Anubhav Gupta, Changes in home design, Homes, Covid-19, Home offices, Antibacterial materials, Antimicrobial materials

Home as a sanctuary

Anubhav Gupta, business head - Vikhroli, head of CSR and Sustainability, founder of GPL Design Studio, Godrej Properties, explores the changes that homes will undergo in the future

In living memory, never perhaps has there been a time where truly the entire world has shut down and is struggling to grapple with health, political, economic, social, cultural and environmental turmoil all at the same time. The COVID-19 pandemic has both divided and united the world simultaneously and at large. In all likelihood, ongoing events and those leading up to them will have a far reaching impact on all of us.

One of the primary responses has been the emergence of the home as a sanctuary as lockdowns the world over have confined us to our homes, making them the centre of our lives. Ownership, location, proximity, form, function, planning, design and development will all undergo significant changes as we adapt our ways towards resilience.

1. Home owners will prioritise and seek proximity to all essentials within walking radius. This may result in a preference for mixed-use master plans.

2. High degree of services planning with systems designed for a higher home occupancy. Increased automation with sensors monitoring quality of water, air as well as ambient temperature. High-speed broadband bandwidth and support.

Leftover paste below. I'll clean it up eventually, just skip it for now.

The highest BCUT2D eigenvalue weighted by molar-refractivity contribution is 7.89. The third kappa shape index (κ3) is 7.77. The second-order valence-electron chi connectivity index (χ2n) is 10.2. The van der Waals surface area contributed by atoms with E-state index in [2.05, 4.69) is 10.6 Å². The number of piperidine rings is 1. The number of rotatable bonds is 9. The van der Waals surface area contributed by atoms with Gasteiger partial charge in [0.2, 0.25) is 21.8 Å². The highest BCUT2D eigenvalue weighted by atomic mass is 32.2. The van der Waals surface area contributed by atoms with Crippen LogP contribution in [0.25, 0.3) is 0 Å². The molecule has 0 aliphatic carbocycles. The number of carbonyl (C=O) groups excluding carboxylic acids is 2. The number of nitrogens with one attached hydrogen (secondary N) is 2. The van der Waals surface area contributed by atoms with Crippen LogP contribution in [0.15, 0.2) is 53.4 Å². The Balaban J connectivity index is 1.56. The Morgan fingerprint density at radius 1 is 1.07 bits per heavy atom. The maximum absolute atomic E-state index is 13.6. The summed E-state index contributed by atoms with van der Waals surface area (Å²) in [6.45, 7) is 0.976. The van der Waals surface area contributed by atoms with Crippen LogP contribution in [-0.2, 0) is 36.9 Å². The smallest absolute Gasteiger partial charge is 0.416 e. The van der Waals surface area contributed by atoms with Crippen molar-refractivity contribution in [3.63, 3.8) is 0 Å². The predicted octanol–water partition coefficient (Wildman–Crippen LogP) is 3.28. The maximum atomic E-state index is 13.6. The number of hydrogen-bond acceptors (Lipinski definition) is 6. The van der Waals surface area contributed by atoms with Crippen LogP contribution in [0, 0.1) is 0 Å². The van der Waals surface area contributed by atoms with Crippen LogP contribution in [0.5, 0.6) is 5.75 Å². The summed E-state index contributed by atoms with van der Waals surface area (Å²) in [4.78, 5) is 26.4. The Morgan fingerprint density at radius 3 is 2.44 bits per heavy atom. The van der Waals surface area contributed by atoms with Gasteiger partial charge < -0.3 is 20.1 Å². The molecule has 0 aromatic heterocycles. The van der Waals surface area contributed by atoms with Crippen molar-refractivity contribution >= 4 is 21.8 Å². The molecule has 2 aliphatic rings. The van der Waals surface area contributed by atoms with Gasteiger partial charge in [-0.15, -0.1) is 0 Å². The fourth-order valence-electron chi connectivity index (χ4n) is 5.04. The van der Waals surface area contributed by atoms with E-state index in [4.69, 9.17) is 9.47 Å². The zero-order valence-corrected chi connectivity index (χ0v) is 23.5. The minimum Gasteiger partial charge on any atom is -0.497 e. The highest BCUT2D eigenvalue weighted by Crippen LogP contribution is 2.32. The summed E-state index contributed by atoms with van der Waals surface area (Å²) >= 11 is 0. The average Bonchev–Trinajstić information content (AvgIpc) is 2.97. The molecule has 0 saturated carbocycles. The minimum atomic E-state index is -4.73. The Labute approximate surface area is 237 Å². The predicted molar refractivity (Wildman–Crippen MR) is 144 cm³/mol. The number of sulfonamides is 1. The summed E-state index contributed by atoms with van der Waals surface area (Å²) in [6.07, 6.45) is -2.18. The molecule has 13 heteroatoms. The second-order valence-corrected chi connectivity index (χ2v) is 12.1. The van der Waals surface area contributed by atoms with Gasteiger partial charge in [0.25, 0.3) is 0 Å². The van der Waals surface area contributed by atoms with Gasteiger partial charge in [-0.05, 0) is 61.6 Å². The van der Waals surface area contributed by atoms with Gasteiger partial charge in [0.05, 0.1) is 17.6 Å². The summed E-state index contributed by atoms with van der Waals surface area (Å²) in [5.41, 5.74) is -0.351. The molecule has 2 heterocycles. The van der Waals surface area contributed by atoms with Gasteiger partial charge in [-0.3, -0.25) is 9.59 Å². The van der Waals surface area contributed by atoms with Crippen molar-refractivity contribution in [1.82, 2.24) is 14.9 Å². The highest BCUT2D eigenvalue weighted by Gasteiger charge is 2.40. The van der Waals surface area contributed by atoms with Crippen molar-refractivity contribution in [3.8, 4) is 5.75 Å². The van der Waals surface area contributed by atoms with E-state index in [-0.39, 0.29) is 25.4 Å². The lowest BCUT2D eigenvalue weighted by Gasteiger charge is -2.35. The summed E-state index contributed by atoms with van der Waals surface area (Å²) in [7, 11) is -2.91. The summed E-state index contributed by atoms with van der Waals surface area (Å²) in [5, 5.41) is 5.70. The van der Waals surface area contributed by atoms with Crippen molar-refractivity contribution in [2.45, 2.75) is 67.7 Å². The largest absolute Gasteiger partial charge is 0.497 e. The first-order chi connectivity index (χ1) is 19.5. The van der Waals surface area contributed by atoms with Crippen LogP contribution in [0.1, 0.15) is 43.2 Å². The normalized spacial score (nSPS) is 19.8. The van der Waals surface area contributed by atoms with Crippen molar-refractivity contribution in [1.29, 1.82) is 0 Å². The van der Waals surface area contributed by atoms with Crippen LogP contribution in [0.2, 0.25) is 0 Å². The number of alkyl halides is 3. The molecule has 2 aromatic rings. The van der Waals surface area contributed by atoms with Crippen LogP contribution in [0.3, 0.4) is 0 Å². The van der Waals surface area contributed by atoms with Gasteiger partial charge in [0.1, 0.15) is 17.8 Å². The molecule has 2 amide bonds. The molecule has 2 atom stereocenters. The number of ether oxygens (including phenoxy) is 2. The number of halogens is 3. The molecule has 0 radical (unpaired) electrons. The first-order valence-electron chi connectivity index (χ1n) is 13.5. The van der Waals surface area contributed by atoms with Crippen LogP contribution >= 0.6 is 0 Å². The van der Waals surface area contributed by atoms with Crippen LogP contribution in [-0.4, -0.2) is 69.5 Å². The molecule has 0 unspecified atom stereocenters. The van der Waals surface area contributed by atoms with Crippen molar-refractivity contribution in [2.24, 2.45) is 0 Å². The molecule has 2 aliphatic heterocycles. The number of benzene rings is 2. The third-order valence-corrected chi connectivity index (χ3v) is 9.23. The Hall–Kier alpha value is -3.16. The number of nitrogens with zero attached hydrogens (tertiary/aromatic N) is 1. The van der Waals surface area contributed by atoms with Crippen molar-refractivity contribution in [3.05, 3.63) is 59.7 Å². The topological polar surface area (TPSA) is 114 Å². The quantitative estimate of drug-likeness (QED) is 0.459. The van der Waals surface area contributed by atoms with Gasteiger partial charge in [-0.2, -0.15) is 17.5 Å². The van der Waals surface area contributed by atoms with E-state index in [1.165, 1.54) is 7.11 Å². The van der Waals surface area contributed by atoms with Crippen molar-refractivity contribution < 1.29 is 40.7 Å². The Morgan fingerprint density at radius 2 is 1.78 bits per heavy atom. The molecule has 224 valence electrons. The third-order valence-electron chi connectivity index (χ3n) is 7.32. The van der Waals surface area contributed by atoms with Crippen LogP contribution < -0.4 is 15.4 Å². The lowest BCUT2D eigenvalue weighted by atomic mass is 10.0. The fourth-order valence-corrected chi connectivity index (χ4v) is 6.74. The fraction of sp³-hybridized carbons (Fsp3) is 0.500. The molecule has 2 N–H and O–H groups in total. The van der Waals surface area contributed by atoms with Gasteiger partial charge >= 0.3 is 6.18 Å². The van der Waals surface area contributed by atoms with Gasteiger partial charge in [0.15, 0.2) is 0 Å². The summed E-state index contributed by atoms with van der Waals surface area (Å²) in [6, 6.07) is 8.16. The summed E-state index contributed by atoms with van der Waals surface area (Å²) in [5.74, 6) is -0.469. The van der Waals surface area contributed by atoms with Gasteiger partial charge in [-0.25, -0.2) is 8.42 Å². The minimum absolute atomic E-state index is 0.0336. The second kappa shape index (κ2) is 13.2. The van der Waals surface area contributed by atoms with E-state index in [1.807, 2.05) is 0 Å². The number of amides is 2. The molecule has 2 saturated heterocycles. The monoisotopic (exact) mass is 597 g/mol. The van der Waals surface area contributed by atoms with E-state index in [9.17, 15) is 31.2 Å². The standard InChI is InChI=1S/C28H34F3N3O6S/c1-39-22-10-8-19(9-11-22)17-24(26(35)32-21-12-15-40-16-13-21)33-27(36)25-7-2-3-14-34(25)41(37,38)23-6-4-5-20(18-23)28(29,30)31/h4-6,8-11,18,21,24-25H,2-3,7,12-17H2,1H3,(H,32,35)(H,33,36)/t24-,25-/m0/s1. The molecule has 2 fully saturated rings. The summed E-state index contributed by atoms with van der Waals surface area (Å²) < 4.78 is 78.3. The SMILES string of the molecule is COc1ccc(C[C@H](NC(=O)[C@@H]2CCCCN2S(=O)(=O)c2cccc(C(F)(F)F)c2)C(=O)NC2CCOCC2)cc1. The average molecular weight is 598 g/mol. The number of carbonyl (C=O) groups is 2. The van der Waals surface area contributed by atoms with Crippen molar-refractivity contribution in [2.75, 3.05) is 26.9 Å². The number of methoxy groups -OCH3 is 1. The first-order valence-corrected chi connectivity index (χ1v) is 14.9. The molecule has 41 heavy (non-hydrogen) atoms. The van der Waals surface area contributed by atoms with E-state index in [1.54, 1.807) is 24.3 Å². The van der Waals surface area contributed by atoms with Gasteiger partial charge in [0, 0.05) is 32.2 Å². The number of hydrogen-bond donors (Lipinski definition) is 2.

3. Design for effective facility management, easy maintenance and use.

4. Design for reduced density – fewer apartments to a core. Streamlined  people movement with separate elevator cores for staff/ visitors and increased adoption of touch-free technology.

5. Innovations for health – antimicrobial/ antibacterial materials that are easy to clean, double bowl kitchen sinks for disinfection and a dedicated pantry for food storage.

6. Clear separation from the outside with sequencing – powder rooms at the apartment entrance that provide residents an opportunity to sanitise as soon as you enter.

7. Focus on individual self-sufficiency with fully kitted-out kitchens and utility areas furnished with sustainable white goods and equipment.

8. Spaces to engage and unwind with the emergence of home gyms and a renewed focus on balconies to get fresh air.

9. Flexibility in spaces for different members to adapt for simultaneous use. Planning for privacy and acoustics to allow for different functions to be carried out simultaneously within the apartment.

10. Purpose-built home offices designed for ergonomic ease with technology integrated for a seamless physical/ virtual experience.

11. Focus on resilience with amenities that encourage self-sufficiency – balcony gardens for apartments and community urban farms for the collective.

12. Increased adoption of green and wellness standards – development planning will integrate parameters for health and well-being with a renewed focus on daylit spaces, natural ventilation, air quality and water security.

Anubhav Gupta.

Innovations in design for increased resilience may not just be limited to trends alone, but in truly evolving the way we live, learn, work, play, eat, drink and socialise. These difficult times are teaching us what is important and for the right reasons. They are reminding us of what we do not want with a clear insight into what a brighter future could be. Despite all current challenges, the skies are bluer, the air is cleaner, water is purer, flora and fauna seem to be regenerating, and we are sure that we like it this way as compared to how it has been. Perhaps and hopefully, we will see the silver lining in these dark clouds and the year 2020 in the future will come to represent the idea that hindsight was indeed 2020; and that we as humans changed our ways for the better to deserve a sustainable and healthy future.



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